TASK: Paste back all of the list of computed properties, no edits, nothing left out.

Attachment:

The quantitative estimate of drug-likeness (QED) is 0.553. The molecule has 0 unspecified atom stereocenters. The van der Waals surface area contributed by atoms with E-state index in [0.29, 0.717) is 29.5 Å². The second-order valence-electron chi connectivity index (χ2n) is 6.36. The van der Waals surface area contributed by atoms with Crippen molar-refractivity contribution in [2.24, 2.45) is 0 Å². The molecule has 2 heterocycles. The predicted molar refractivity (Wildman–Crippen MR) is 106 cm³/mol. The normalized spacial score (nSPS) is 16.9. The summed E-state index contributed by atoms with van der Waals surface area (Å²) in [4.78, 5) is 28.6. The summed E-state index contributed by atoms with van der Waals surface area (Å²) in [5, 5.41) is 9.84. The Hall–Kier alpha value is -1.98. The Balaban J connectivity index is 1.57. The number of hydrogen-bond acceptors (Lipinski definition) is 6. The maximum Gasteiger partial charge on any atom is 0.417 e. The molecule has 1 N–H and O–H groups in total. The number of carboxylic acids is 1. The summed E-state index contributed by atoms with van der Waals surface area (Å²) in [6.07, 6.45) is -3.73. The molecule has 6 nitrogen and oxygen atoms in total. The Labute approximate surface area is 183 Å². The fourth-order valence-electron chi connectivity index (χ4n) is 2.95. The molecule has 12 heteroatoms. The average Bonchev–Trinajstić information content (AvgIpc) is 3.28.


The quantitative estimate of drug-likeness (QED) is 0.553. The molecule has 0 unspecified atom stereocenters. The van der Waals surface area contributed by atoms with E-state index in [0.29, 0.717) is 29.5 Å². The second-order valence-electron chi connectivity index (χ2n) is 6.36. The van der Waals surface area contributed by atoms with Crippen molar-refractivity contribution in [2.24, 2.45) is 0 Å². The molecule has 2 heterocycles. The predicted molar refractivity (Wildman–Crippen MR) is 106 cm³/mol. The normalized spacial score (nSPS) is 16.9. The summed E-state index contributed by atoms with van der Waals surface area (Å²) in [4.78, 5) is 28.6. The summed E-state index contributed by atoms with van der Waals surface area (Å²) in [5, 5.41) is 9.84. The Hall–Kier alpha value is -1.98. The Balaban J connectivity index is 1.57. The number of hydrogen-bond acceptors (Lipinski definition) is 6. The maximum Gasteiger partial charge on any atom is 0.417 e. The molecule has 1 N–H and O–H groups in total. The number of carboxylic acids is 1. The summed E-state index contributed by atoms with van der Waals surface area (Å²) in [6.07, 6.45) is -3.73. The molecule has 6 nitrogen and oxygen atoms in total. The Labute approximate surface area is 183 Å². The fourth-order valence-electron chi connectivity index (χ4n) is 2.95. The molecule has 12 heteroatoms. The average Bonchev–Trinajstić information content (AvgIpc) is 3.28.